Herrera de Pisuerga

As is often the case in Cantabria, it rains.  However, if you head south, you’re almost always guaranteed better weather.  So this weekend we headed down the A67 to Herrera de Pisuerga in Palencia, to check out its AC area, the town, the Canal de Castilla and do a walk near Peña Amaya in Burgos.

First we decided to stop off on at the little village of Olleros de Pisuerga, famous for its rock church.  We’d heard about this place before, and it is quite a little find.  A very impressive, functional church in the rock, complete with bell and bell tower, plus a lovely picnic area to boot.  Sadly the church itself was shut, but it does have opening hours, and “speak to the guy in the bar for the key” style opening too.  We just had a wander around, but will be back to check it out inside on another occasion.

After that we headed on south to Herrera, which is literally just off the A67 and very convenient.  First of all we headed to the AC area to check it out – looked good, easy services and right on the river.  We then had a little wander round Herrera, which is a weird place indeed, pretty dead, one shop and a couple of bars, bull ring, but not particularly inspiring – maybe we got it on an off day!  That said, down by the AC area, we discovered what must be its gem, the lovely chapel of Nuestra Señora de la Piedad, completely painted from head to toe, really very special.  And alongside the river, a great children’s playground, with very weird bird zoo and the eerily empty Crayfish Centre.  Sound a bit bizarre?  It was!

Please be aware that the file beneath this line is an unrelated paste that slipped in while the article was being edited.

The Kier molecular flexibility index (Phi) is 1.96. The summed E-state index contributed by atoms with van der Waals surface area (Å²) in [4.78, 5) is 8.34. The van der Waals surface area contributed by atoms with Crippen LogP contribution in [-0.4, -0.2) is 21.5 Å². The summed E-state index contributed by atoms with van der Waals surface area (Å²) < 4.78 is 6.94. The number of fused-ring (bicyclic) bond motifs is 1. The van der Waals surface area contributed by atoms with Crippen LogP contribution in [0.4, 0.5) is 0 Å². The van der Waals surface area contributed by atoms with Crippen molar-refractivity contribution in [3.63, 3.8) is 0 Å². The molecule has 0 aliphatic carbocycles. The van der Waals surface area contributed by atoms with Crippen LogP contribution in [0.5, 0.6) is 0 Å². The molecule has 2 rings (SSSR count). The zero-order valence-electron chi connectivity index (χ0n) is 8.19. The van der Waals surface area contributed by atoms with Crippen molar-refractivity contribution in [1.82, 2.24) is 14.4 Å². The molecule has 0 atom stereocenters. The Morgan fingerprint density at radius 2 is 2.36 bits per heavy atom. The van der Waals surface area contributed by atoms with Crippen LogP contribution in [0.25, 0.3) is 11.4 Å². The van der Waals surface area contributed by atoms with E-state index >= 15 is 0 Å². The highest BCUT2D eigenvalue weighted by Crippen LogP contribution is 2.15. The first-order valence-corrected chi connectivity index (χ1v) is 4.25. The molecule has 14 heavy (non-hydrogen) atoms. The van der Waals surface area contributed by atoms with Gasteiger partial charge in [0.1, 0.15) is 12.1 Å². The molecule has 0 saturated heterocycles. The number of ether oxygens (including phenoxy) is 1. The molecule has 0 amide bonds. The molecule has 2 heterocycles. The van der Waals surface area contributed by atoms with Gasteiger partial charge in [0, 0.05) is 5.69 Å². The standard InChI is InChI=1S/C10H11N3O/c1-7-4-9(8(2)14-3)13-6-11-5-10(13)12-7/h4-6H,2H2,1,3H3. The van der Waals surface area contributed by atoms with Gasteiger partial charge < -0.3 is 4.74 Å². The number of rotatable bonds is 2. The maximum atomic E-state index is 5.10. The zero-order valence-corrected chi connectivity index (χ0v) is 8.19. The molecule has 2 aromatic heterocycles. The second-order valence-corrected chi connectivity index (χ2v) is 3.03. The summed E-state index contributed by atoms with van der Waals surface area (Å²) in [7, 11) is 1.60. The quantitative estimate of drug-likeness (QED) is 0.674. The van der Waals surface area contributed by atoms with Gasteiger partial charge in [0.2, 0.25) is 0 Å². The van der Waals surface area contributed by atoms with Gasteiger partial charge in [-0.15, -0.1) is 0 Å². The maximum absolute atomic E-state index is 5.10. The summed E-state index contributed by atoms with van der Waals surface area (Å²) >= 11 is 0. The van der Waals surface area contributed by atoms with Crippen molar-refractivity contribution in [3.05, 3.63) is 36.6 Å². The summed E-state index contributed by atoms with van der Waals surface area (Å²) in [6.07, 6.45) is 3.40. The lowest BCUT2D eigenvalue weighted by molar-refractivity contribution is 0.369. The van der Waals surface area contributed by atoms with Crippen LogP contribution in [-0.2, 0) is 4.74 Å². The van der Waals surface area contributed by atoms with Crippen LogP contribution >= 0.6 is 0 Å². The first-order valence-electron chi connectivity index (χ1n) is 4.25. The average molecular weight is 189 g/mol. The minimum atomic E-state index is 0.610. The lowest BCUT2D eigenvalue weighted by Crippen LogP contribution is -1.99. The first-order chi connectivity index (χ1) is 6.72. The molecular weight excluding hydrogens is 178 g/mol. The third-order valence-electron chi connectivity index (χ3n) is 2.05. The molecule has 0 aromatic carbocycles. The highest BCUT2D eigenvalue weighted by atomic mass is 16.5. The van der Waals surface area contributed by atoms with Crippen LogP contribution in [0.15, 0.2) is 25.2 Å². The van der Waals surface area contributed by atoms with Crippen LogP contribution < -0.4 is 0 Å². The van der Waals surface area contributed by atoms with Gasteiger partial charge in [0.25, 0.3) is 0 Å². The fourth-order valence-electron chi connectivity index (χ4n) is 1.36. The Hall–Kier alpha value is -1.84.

We decided to come back down to earth with an evening walk along the Canal de Castilla, which is such a lovely place to walk – although we really wished we had bikes!  Late evening light and the quiet canal were very peaceful and romantic, and easy van parking next to the train station of Herrera, just out of town.

Then we headed back to the AC area to sleep, with no problems.  The next morning, we decided to have breakfast near the canal, and headed down to the Canal de Castilla Interpretation Centre just outside Herrera.  Plenty of easy flat parking here, we had a nice breakfast, followed by another morning walk along a different section of the canal.  From here, there is a tourist boat, the Marques de la Ensenada, which takes you up the canal.  We’ve done this before, so passed this time, but did catch it up at the far end of our stroll going through the lock, which is always fun to see!

After that, we headed off for our “real” walk, Puentes De Amaya, from the village of Amaya.  Now, if you’re heading here, the real amazing walk to do here is Peña Amaya, which takes you up onto the flat-topped rock above the village, however we’d done this a few months before, so today was the more meagre of the two walks from the village.  It took us to the lovely derelict village of Puentes de Amaya, with a very interesting crumbling church, and a nice leg stretch.

We were keen to find somewhere with views for lunch after the walk, and were pretty hungry, so in the end ended up stopping on the side of a typical Castillian plateau road, with great views back over to Peña Amaya and the Montaña Palentina in the other direction, a decent enough place for lunch and siesta!